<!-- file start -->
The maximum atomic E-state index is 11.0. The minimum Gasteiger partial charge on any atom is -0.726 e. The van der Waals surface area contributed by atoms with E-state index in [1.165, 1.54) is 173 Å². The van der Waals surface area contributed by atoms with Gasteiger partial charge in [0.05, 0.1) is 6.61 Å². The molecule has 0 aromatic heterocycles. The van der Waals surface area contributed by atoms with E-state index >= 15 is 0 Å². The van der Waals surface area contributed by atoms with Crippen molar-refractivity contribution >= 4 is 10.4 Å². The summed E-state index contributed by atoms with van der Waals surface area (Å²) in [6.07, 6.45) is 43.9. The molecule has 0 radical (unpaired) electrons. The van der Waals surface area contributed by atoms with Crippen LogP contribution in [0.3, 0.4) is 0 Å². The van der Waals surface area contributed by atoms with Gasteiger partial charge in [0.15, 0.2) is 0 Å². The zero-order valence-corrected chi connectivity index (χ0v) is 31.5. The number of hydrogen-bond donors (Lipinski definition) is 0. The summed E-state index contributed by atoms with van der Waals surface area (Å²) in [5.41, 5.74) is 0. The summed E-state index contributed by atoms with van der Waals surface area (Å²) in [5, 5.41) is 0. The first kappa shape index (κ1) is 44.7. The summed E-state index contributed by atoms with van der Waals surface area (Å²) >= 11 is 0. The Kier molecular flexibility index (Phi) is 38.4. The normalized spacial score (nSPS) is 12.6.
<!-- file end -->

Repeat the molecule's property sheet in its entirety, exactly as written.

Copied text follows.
The maximum atomic E-state index is 11.0. The minimum Gasteiger partial charge on any atom is -0.726 e. The van der Waals surface area contributed by atoms with E-state index in [1.165, 1.54) is 173 Å². The van der Waals surface area contributed by atoms with Gasteiger partial charge in [0.05, 0.1) is 6.61 Å². The molecule has 0 aromatic heterocycles. The van der Waals surface area contributed by atoms with E-state index >= 15 is 0 Å². The van der Waals surface area contributed by atoms with Crippen molar-refractivity contribution >= 4 is 10.4 Å². The summed E-state index contributed by atoms with van der Waals surface area (Å²) in [6.07, 6.45) is 43.9. The molecule has 0 radical (unpaired) electrons. The van der Waals surface area contributed by atoms with Crippen LogP contribution in [0.3, 0.4) is 0 Å². The van der Waals surface area contributed by atoms with Gasteiger partial charge in [0.15, 0.2) is 0 Å². The zero-order valence-corrected chi connectivity index (χ0v) is 31.5. The number of hydrogen-bond donors (Lipinski definition) is 0. The summed E-state index contributed by atoms with van der Waals surface area (Å²) in [5.41, 5.74) is 0. The summed E-state index contributed by atoms with van der Waals surface area (Å²) in [5, 5.41) is 0. The first kappa shape index (κ1) is 44.7. The summed E-state index contributed by atoms with van der Waals surface area (Å²) >= 11 is 0. The Kier molecular flexibility index (Phi) is 38.4. The normalized spacial score (nSPS) is 12.6.